The residents of the town of Yecla de Yeltes have learned firsthand what the interventions will be in the chapel of the Virgen del Castillo, and the steps that the Atlantic Romanesque Plan team plans to take. Two project technicians, the historian Victor Alvarez, and the architect Daniel Basulto, were in charge of explaining to the pastor and the other participants at the briefing held in the parish church of San Sebastian, that the intervention is divided into three parts .
First, the architectural intervention, consisting mainly of fixing the roof, will replace the existing windows with a translucent plate, "This will allow the passage of light, but will maintain consistency with the rest of the tiled roof, "explained Daniel Basulto. The architect also reported that the woodwork will be renewed in order to ensure the building´s hygrothermal conditions and to facilitate ventilation.
Monitoring and new lighting:
However, perhaps, the highlight will be the application of new technologies to preserve the building. The chapel will be included in the Heritage Monitoring System, MHS, developed by the Santa María la Real Foundation, which controls certain environmental parameters both in and around the building in order to ensure preventive conservation. This section of new technologies will also proceed to renew the lighting system. "It will be the first Atlantic Romanesque temple that has autonomous lighting,” commented Basulto. “This means that the system will be powered by photovoltaic panels installed on the outside of the temple, without connection to the grid." This aspect will ensure the building's energy efficiency and provide significant savings to the parish.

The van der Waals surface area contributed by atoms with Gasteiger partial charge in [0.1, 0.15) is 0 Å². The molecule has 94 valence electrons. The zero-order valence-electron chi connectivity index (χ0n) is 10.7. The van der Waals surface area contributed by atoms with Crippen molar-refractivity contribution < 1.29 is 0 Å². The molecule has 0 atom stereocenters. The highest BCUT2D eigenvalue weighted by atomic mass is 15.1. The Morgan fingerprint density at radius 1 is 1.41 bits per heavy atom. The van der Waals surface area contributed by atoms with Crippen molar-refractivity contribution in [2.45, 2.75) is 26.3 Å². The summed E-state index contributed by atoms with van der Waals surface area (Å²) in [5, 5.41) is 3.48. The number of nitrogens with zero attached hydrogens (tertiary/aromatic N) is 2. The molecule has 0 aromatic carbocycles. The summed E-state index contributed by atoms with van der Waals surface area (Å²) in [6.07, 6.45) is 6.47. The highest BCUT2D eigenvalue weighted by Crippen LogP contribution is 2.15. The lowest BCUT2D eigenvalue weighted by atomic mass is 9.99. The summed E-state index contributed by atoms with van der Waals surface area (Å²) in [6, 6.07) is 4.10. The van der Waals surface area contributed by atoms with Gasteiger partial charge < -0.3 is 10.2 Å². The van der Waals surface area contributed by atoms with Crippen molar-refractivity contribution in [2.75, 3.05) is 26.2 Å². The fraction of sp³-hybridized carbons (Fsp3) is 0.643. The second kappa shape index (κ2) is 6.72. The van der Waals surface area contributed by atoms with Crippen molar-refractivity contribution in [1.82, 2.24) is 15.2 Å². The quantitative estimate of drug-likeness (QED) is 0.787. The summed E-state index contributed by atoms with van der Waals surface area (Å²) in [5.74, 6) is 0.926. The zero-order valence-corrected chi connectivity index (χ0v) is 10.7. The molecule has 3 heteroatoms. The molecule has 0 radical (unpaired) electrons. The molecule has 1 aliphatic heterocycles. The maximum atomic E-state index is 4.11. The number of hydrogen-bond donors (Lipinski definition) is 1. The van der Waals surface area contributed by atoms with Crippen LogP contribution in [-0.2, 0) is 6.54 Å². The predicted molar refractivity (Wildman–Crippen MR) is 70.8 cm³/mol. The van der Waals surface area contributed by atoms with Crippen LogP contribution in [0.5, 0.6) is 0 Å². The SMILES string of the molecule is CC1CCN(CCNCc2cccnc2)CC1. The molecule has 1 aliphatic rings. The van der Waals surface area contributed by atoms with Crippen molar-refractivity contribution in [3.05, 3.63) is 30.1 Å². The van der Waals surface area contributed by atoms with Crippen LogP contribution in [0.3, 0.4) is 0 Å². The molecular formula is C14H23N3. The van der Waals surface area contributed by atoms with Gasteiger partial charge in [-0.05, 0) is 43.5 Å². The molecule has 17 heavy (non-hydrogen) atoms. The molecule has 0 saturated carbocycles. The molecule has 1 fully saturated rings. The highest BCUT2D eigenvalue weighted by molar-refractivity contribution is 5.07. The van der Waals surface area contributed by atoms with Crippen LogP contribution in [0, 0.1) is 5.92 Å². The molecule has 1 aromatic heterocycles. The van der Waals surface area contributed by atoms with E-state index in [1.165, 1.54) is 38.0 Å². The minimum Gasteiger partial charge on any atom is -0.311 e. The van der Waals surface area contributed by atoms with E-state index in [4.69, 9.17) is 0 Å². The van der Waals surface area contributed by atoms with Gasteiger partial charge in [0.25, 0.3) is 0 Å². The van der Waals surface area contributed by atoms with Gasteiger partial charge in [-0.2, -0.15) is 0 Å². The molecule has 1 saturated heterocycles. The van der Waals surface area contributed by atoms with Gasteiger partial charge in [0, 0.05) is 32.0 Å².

The new lighting will also be adapted to the characteristics of the shrine and perform two essential functions: to facilitate religious ceremonies and highlight some outstanding architectural and artistic elements. The work will be completed with the design of an altarpiece, on the outside of the church, that will serve to improve the conditions during the celebration of the traditional procession of the Virgen del Castillo.
Finally, the residents of Yecla learned through the words of historian Victor Alvarez, that the intervention in its chapel is part of a much larger project, the Atlantic Romanesque Plan which is an example of a public-private transnational collaboration plan for the conservation of cultural heritage. Specifically, the Plan includes action in more than two dozen Romanesque churches in the Spanish provinces of Zamora and Salamanca and the Portuguese regions of Porto, Vila Real and Bragança.